(**update**: Oct 21 2002 jm: added nearly 3000 more messages.)
(**update**: Nov 24 2002 jm: removed Replied: and Forwarded: headers.)
(**update**: Dec  4 2002 jm: removed a German message, some left-over
SpamAssassin markup, and quite a few duplicate messages.  Also replaced header
obfuscation using "" with "", since has no MX record.)
(**update**: Feb 28 2003 jm: Bob Dickinson reported some leftover markup
that should have been removed from the headers.  Now cleaned.)
(**update**: Apr 23 2003 jm: removed 3 messages with malicious Javascript)
(**update**: Oct 10 2003 jm: noted that we'd love to hear about papers ;)
(**update**: Dec 16 2004 jm: changed a couple of hostnames in
headers, in 20021010*/hard_ham/0198* and 20030228*/hard_ham/00230*.)
(**update**: Mar  2 2005 jm: added note about live testing)
(**update**: Mar 11 2005 jm: removed a listed-as-spam mail that was really
a misclassified non-spam, namely '00529.0c8a07bb7b14576063ba0c1c4079e209'
in 'spam_2'.)
(**update**: Jan 31 2006 jm: added note about "")

***** IMPORTANT: Do Not Use These Mails For Testing a Live System ******

Please note: do NOT send these emails into a live email system.   I've
received several complaints from my correspondents that they've received
bounce messages in response to mails in this corpus, due to misconfigured
*LIVE* email systems being tested against this public corpus!

I'm offering this as a service to spam filter developers, and causing
trouble for my acquaintances and various mailing list administrators
does NOT incline me to continue offering this data publically.


Welcome to the SpamAssassin public mail corpus.  This is a selection of mail
messages, suitable for use in testing spam filtering systems.  Pertinent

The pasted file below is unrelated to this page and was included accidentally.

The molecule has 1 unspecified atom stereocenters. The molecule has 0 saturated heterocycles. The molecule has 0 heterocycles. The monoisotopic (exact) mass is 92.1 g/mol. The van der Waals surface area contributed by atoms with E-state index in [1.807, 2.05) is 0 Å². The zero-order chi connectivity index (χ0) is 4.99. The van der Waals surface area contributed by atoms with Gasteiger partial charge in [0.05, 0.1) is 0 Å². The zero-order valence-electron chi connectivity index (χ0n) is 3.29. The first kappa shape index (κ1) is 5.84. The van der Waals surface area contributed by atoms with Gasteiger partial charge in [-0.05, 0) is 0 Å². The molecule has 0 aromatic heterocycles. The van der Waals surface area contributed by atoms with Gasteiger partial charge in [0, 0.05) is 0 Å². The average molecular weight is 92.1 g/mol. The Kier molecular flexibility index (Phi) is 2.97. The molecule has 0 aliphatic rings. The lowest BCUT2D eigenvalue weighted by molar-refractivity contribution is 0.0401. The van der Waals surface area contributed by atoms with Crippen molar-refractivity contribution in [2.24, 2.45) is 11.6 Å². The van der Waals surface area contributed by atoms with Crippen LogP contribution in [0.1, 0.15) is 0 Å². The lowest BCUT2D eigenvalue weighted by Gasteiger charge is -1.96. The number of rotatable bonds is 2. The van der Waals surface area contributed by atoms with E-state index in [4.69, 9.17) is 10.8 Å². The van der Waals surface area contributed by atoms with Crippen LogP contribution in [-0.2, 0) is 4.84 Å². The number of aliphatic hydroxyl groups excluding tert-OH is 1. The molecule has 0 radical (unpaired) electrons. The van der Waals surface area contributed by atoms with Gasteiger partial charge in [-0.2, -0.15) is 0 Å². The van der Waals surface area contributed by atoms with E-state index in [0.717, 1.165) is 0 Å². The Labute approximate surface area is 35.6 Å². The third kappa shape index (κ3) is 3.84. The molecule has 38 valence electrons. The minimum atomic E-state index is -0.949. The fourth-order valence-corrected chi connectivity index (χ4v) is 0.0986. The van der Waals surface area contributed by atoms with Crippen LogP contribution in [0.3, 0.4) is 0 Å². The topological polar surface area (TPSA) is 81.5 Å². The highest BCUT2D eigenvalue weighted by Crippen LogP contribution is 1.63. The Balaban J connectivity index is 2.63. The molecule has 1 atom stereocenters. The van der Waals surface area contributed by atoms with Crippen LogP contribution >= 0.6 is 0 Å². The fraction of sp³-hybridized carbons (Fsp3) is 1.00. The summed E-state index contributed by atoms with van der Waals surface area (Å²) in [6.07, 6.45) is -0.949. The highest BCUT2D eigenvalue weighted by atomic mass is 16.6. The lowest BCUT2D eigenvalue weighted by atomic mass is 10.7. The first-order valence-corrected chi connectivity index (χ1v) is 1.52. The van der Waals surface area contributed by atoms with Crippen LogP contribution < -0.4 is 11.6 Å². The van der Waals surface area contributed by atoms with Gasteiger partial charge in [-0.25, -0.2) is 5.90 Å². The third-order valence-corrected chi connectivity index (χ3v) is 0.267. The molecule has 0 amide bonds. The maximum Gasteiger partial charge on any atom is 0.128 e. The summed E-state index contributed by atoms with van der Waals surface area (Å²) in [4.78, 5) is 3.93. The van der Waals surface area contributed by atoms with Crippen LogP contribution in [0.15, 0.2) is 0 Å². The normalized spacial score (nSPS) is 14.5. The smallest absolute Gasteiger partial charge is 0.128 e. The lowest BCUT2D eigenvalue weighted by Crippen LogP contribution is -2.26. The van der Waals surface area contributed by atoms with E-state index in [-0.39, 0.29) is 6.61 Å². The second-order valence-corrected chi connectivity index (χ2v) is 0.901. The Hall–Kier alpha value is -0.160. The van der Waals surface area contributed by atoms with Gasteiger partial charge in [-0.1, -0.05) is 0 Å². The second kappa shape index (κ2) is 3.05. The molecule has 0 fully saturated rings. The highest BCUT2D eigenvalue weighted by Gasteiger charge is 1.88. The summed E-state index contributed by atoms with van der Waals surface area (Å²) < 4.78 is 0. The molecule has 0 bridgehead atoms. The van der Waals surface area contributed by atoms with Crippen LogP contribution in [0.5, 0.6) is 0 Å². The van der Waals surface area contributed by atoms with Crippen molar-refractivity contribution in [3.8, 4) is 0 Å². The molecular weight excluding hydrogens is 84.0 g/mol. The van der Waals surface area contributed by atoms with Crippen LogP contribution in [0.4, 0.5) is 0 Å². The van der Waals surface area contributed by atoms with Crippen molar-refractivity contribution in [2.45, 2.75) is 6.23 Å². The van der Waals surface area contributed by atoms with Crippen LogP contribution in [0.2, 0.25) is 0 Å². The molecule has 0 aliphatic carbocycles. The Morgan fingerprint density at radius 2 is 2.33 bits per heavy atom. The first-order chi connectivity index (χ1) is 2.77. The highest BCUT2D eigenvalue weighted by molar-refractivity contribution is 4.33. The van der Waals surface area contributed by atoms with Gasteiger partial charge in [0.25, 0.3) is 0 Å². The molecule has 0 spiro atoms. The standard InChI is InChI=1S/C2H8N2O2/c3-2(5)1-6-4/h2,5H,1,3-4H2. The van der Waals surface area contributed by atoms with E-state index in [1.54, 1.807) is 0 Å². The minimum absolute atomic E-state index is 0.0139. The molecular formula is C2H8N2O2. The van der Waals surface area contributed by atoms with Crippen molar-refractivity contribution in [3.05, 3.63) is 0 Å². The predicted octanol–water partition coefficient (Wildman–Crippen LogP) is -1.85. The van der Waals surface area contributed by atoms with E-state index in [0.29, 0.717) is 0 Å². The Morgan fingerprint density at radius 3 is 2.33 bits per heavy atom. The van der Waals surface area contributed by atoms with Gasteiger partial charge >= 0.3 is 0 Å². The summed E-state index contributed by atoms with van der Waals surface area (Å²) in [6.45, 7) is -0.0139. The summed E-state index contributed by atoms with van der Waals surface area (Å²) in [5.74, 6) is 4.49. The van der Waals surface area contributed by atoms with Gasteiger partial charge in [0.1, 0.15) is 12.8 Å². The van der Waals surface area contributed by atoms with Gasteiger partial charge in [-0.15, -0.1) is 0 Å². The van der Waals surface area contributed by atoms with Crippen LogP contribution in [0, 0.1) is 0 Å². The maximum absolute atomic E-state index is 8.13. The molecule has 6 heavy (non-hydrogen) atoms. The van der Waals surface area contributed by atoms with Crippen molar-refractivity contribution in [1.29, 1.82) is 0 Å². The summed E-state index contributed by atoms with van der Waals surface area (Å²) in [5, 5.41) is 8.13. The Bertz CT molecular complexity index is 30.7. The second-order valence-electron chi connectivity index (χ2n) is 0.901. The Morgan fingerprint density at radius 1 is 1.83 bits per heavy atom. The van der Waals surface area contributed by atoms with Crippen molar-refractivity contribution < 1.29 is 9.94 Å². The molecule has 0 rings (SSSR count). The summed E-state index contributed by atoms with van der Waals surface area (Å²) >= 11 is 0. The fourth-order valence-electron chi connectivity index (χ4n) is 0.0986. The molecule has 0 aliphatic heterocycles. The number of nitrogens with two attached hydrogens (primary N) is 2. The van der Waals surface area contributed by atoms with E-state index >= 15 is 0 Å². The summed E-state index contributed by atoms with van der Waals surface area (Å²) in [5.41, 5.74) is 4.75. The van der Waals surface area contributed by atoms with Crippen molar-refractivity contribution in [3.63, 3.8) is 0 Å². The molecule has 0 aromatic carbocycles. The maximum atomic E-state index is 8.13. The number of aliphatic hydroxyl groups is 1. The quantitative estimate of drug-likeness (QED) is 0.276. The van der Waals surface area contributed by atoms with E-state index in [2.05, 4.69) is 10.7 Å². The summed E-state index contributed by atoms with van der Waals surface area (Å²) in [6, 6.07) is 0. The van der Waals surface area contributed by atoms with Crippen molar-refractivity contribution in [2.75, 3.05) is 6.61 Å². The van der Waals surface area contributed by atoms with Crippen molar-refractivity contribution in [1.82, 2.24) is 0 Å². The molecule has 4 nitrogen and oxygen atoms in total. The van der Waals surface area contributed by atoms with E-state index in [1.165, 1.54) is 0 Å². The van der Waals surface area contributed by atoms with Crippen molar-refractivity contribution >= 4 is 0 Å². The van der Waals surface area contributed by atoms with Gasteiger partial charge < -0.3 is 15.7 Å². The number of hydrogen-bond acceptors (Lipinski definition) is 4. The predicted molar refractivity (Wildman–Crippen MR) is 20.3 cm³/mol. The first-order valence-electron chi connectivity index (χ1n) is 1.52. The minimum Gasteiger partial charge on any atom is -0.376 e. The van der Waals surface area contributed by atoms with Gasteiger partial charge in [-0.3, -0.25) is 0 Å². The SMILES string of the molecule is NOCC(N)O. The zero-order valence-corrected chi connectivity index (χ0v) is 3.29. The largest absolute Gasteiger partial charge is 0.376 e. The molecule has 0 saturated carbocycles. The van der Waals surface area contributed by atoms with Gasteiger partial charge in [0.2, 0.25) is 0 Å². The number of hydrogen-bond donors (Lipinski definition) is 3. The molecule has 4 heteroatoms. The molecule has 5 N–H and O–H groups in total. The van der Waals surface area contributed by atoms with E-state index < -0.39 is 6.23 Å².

- All headers are reproduced in full.  Some address obfuscation has taken
    place, and hostnames in some cases have been replaced with
    "" (which has a valid MX record).  In most cases
    though, the headers appear as they were received.

  - All of these messages were posted to public fora, were sent to me in the
    knowledge that they may be made public, were sent by me, or originated as
    newsletters from public news web sites.

  - relying on data from public networked blacklists like DNSBLs, Razor, DCC
    or Pyzor for identification of these messages is not recommended, as a
    previous downloader of this corpus might have reported them!

  - Copyright for the text in the messages remains with the original senders.

OK, now onto the corpus description.  It's split into three parts, as follows:

  - spam: 500 spam messages, all received from non-spam-trap sources.

  - easy_ham: 2500 non-spam messages.  These are typically quite easy to
    differentiate from spam, since they frequently do not contain any spammish
    signatures (like HTML etc).

  - hard_ham: 250 non-spam messages which are closer in many respects to
    typical spam: use of HTML, unusual HTML markup, coloured text,
    "spammish-sounding" phrases etc.

  - easy_ham_2: 1400 non-spam messages.  A more recent addition to the set.

  - spam_2: 1397 spam messages.  Again, more recent.

Total count: 6047 messages, with about a 31% spam ratio.

The corpora are prefixed with the date they were assembled.  They are
compressed using "bzip2".  The messages are named by a message number and
their MD5 checksum.

The "obsolete" dir contains old versions of the corpus, for reference,
in case you need to correlate test results using these older versions
against the source messages.  The messages in those corpora are generally
included in the fresher corpora.

This corpus lives at .  Mail
jm - public - corpus AT jmason dot org if you have questions.

Note: if you write a paper or similar using this corpus, and it's available
for download, we'd love to hear about it!  Mail users AT spamassassin dot
apache dot org.  cheers!

UPDATE: Jan 31 2006 jm: I've received a mail saying 'I'm seeing 41 messages
[from the ham corpus] with the URL "" hit on SURBL.   Looks
like the domain changed may have changed hands at some point.'    So again,
live lookups will probably now produce different results from what would
have been seen at time of first email receipt; be warned.